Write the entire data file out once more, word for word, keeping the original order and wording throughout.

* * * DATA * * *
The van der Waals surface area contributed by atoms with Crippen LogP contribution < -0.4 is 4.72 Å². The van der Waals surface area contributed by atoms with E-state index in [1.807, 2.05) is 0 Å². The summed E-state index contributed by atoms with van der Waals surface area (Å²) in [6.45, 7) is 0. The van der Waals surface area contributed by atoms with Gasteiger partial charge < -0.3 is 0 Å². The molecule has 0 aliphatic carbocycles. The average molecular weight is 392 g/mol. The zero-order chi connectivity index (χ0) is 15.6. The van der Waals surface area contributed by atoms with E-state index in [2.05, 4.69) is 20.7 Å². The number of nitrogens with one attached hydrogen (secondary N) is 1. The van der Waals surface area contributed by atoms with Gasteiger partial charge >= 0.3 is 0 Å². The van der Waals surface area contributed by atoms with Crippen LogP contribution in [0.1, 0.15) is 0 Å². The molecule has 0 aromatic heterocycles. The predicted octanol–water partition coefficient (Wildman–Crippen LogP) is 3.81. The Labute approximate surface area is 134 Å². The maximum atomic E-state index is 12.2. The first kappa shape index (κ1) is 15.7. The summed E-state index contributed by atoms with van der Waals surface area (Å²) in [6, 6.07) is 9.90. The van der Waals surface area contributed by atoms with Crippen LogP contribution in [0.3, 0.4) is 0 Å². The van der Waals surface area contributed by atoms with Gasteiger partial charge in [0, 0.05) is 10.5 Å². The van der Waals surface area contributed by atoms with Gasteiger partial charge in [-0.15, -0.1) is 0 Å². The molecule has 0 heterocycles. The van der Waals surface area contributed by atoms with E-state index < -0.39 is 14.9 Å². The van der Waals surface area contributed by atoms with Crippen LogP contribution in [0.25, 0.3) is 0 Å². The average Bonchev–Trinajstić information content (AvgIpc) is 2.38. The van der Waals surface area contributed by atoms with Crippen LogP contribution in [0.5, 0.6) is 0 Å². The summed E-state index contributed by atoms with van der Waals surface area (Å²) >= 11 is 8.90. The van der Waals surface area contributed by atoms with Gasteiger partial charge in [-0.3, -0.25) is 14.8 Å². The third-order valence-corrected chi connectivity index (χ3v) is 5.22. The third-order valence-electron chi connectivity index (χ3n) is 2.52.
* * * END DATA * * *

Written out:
The van der Waals surface area contributed by atoms with Crippen LogP contribution < -0.4 is 4.72 Å². The van der Waals surface area contributed by atoms with E-state index in [1.807, 2.05) is 0 Å². The summed E-state index contributed by atoms with van der Waals surface area (Å²) in [6.45, 7) is 0. The van der Waals surface area contributed by atoms with Gasteiger partial charge < -0.3 is 0 Å². The molecule has 0 aliphatic carbocycles. The average molecular weight is 392 g/mol. The zero-order chi connectivity index (χ0) is 15.6. The van der Waals surface area contributed by atoms with E-state index in [2.05, 4.69) is 20.7 Å². The number of nitrogens with one attached hydrogen (secondary N) is 1. The van der Waals surface area contributed by atoms with Gasteiger partial charge >= 0.3 is 0 Å². The van der Waals surface area contributed by atoms with Crippen LogP contribution in [0.1, 0.15) is 0 Å². The molecule has 0 aromatic heterocycles. The predicted octanol–water partition coefficient (Wildman–Crippen LogP) is 3.81. The Labute approximate surface area is 134 Å². The maximum atomic E-state index is 12.2. The first kappa shape index (κ1) is 15.7. The summed E-state index contributed by atoms with van der Waals surface area (Å²) in [6, 6.07) is 9.90. The van der Waals surface area contributed by atoms with Crippen LogP contribution in [0.3, 0.4) is 0 Å². The van der Waals surface area contributed by atoms with Gasteiger partial charge in [0, 0.05) is 10.5 Å². The van der Waals surface area contributed by atoms with Gasteiger partial charge in [-0.15, -0.1) is 0 Å². The molecule has 0 heterocycles. The van der Waals surface area contributed by atoms with E-state index < -0.39 is 14.9 Å². The van der Waals surface area contributed by atoms with Crippen LogP contribution in [0.25, 0.3) is 0 Å². The average Bonchev–Trinajstić information content (AvgIpc) is 2.38. The van der Waals surface area contributed by atoms with Crippen LogP contribution in [0.5, 0.6) is 0 Å². The summed E-state index contributed by atoms with van der Waals surface area (Å²) >= 11 is 8.90. The van der Waals surface area contributed by atoms with Gasteiger partial charge in [-0.3, -0.25) is 14.8 Å². The third-order valence-corrected chi connectivity index (χ3v) is 5.22. The third-order valence-electron chi connectivity index (χ3n) is 2.52.